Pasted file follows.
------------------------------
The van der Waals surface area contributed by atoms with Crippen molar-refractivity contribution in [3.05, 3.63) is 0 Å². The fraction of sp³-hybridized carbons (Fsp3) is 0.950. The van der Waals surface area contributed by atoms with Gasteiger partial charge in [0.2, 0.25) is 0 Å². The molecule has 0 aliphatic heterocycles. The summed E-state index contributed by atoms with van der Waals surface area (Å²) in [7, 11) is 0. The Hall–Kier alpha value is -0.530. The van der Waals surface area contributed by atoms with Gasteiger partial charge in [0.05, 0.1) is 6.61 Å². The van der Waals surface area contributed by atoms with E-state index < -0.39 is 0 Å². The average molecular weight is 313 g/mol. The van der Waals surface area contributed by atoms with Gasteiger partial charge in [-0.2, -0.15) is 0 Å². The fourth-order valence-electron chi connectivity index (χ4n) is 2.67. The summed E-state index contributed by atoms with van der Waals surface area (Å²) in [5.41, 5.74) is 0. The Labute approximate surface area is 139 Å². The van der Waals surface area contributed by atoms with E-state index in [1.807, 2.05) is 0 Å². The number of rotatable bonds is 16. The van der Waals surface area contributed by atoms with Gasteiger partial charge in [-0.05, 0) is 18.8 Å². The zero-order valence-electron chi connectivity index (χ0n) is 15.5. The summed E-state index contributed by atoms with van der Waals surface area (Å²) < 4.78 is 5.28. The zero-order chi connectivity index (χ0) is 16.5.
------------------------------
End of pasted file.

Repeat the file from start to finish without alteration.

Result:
The van der Waals surface area contributed by atoms with Crippen molar-refractivity contribution in [3.05, 3.63) is 0 Å². The fraction of sp³-hybridized carbons (Fsp3) is 0.950. The van der Waals surface area contributed by atoms with Gasteiger partial charge in [0.2, 0.25) is 0 Å². The molecule has 0 aliphatic heterocycles. The summed E-state index contributed by atoms with van der Waals surface area (Å²) in [7, 11) is 0. The Hall–Kier alpha value is -0.530. The van der Waals surface area contributed by atoms with Gasteiger partial charge in [0.05, 0.1) is 6.61 Å². The van der Waals surface area contributed by atoms with E-state index < -0.39 is 0 Å². The average molecular weight is 313 g/mol. The van der Waals surface area contributed by atoms with Gasteiger partial charge in [-0.2, -0.15) is 0 Å². The fourth-order valence-electron chi connectivity index (χ4n) is 2.67. The summed E-state index contributed by atoms with van der Waals surface area (Å²) in [5.41, 5.74) is 0. The Labute approximate surface area is 139 Å². The van der Waals surface area contributed by atoms with E-state index in [1.807, 2.05) is 0 Å². The number of rotatable bonds is 16. The van der Waals surface area contributed by atoms with Gasteiger partial charge in [-0.05, 0) is 18.8 Å². The zero-order valence-electron chi connectivity index (χ0n) is 15.5. The summed E-state index contributed by atoms with van der Waals surface area (Å²) < 4.78 is 5.28. The zero-order chi connectivity index (χ0) is 16.5.